Apereo CAS - Customizing Configuration Security

Posted by Misagh Moayyed on April 29, 2023 · 4 mins read ·

A good number of Apereo CAS settings and properties may carry sensitive values. Database passwords, API tokens, and various other secrets need to be protected and secured first and then taught to CAS in a way that it can decode and process those values when connections and requests to those systems are made. While there are multiple ways to handle configuration security with CAS, it’s entirely possible that you might have your custom and unique way of handling CAS properties and need a way to allow CAS to learn and decrypt properties using your security strategy.

In this post, we will take a brief look at how CAS may be customized to decrypt secured properties on the fly. Our starting position is:


Configuration values and properties in Apereo CAS are ultimately managed internally via the Spring Cloud PropertySource components, which are responsible to connect with different sources and loading settings into the CAS runtime and ultimately the Spring application context. While settings are initially loaded, they may pass through a configuration cipher whose job is to examine settings and values and decide, conditionally, whether a property needs to be decrypted. If so, the cipher is given the chance to decrypt the property and pass the result back to the calling PropertySource.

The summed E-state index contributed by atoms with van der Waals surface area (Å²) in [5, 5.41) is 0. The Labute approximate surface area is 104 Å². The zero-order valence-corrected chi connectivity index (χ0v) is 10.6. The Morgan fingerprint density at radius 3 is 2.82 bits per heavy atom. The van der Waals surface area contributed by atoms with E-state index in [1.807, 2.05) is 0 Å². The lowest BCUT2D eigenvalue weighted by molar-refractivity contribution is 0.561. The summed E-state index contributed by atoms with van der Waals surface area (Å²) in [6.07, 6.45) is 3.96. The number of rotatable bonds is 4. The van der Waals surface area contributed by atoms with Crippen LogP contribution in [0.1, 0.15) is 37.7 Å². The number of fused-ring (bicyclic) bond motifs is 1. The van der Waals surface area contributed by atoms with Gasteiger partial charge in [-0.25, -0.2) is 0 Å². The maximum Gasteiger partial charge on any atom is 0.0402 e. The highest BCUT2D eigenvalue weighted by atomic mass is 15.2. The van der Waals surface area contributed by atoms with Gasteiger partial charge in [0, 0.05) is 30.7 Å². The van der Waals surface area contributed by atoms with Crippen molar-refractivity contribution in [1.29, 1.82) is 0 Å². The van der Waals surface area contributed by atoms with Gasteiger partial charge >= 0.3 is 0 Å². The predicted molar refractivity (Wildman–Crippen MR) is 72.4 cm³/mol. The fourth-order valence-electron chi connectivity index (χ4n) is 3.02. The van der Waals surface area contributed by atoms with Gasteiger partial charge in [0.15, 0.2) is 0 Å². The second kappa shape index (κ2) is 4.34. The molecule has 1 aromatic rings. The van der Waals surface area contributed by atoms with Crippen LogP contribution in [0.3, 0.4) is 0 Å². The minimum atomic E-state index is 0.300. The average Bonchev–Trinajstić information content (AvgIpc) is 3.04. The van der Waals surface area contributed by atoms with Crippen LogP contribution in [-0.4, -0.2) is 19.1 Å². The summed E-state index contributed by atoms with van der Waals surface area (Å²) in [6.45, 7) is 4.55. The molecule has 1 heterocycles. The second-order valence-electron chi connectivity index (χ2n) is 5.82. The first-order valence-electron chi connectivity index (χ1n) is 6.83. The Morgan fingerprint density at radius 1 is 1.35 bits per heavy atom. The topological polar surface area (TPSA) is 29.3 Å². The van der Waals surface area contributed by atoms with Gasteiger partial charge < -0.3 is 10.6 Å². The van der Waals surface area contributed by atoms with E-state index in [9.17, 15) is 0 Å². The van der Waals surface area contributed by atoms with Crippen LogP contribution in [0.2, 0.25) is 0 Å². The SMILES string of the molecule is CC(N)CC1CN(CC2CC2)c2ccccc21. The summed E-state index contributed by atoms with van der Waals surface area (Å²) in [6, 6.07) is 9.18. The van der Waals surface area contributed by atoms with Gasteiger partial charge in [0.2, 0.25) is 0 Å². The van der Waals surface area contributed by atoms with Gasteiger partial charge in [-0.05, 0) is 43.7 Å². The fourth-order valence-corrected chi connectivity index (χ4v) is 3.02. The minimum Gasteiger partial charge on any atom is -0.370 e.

To tap into this process, you need to design your cipher by first defining an @AutoConfiguration class and registering it with Spring Cloud:


Your auto-configuration class would look similar to the following:

public class MyConfiguration {

Next comes your own CipherExecutor bean definition and implementation:

public CipherExecutor<String, String> casConfigurationCipherExecutor(
    final Environment environment) {
    return new MyCipherExecutor(environment);

Your cipher needs to implement MyCipherExecutor#decode(Map, Object[]). It receives a Map which contains all the properties loaded by CAS already. This is where you decode values and finally return the results as a Map<String, Object> of all processed and possibly-decrypted settings.

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I hope this review was of some help to you and I am sure that both this post as well as the functionality it attempts to explain can be improved in any number of ways. Please feel free to engage and contribute as best as you can.

Happy Coding,

Misagh Moayyed